Liverpool's dreamers breathe life back into game with a fantasy final

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In the grey dawn here yesterday it was hardly surprising that Liverpool still groped to grasp fully the extent of their achievement a few hours earlier. It is, after all, not every night that you grovel in the dirt and then touch the stars.

In the grey dawn here yesterday it was hardly surprising that Liverpool still groped to grasp fully the extent of their achievement a few hours earlier. It is, after all, not every night that you grovel in the dirt and then touch the stars.

Steven Gerrard, fingering for reassurance the winners' medal hanging from around his neck, was in a place he had never been before, somewhere between bliss and disbelief. But then weren't we all?

Gerrard admitted to night-long chilling flashbacks to that moment when he thought the most dramatic recovery in the history of the European Cup and its successor the Champions' League had been broken.

Andrei Shevchenko, the coldest finisher on the football planet, bore down on Jerzy Dudek. Gerrard thought like the rest of us. He believed the lights, along with the fantasy, were about to switched off.

It is history now, astonishing, unforgettable history, that the Polish keeper who was also fighting for his professional life at the top of the game made his stupendous double save.

But it is also history that has still to be understood fully by the football authorities, those men who know the price of everything in the game but apparently so little about its most precious values.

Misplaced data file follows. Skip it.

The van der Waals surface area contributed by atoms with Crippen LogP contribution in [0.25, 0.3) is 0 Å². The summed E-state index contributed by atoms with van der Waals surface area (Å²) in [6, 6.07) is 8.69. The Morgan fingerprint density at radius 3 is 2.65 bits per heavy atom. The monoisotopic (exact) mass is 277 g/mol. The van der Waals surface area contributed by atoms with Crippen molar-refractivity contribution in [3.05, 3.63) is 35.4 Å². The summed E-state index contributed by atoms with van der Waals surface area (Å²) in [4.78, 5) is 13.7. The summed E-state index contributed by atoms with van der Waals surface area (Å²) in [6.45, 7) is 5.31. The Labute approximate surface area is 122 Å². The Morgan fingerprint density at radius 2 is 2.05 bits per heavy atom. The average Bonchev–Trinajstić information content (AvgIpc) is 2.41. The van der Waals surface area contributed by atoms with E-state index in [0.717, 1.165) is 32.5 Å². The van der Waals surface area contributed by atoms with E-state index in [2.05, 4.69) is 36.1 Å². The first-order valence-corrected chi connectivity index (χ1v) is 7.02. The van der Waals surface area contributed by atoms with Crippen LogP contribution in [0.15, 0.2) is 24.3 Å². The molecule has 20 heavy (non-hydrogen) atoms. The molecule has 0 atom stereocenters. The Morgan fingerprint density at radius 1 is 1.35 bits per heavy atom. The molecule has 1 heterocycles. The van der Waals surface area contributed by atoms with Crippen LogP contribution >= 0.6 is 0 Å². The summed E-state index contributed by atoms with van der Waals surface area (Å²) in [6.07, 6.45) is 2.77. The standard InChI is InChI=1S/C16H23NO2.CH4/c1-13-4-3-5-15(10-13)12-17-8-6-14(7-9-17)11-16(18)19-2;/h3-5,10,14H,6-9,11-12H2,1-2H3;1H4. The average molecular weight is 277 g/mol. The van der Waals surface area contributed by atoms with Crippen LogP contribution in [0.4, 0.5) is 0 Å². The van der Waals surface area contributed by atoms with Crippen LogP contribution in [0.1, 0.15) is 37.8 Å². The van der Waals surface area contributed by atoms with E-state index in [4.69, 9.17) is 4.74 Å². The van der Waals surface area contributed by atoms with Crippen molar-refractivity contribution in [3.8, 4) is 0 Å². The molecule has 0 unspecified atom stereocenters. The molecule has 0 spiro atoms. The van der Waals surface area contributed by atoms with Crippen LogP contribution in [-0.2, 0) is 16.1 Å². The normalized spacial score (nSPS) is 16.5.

If they persist in their belief that Liverpool should be denied the right to defend the title - the club's fifth - they won here in such an unprecedented dramatic way, they will be guilty of a lot more than the failure of common sense charged by the winning coach, Rafael Benitez.

They will be airbrushing away the most glorious reaffirmation of the mystery and the brilliance of the world's most popular game. They will be saying to all those who scan the lists of next season's contenders, that Liverpool's three-goal fightback against Milan simply didn't happen. They will be asserting that it is a story that, however noble and incredible, cannot be absorbed comfortably by the money-led imperatives of the Champions' League.

So it has to be shredded? If such a view is maintained, it will be more than another football scandal heaped on top of all the others. It will be sacrilege.

More than anything, it will be to reject the bone-deep pleasure that accompanied 30,000 Liverpool fans as they wound their way back down through the hills surrounding the gaunt Ataturk stadium. They knew precisely what they were celebrating. It was a new dimension to the most important club game played in Europe each year.

We should be very sure about the meaning of this Liverpool victory on the 50th anniversary of a tournament that was once such an uncomplicated quest for the best team in Europe.

It was not about the power of wealth, because if it was, Chelsea and their oligarch owner and trend-setting coach would have won it. It wasn't about a deep education in the often black art of caution and tactical sophistication. In that case Carlo Ancelotti's Milan would have eased their way home, and the more easily after driving Liverpool to the point of despair with the authority of their football - and their three goals - in the first half. No, it was to do with the unchartable impulse of a collective spirit, a transforming belief that it you play honestly enough, if you refuse to accept the idea of defeat, anything can happen.

What happened on Wednesday night generated emotion that was as sustained - and as pure - as anyone who has been around for roughly the length of the competition can ever have experienced.

No, it wasn't as spell-binding as Real Madrid's slaughter of Eintracht Frankfurt in Hampden Park 45 years ago, when a fine German side were engulfed by the legendary men in white and the peerless Alfredo di Stefano moved so majestically downfield to score a goal that some still claim to be the best ever seen in a European Cup final.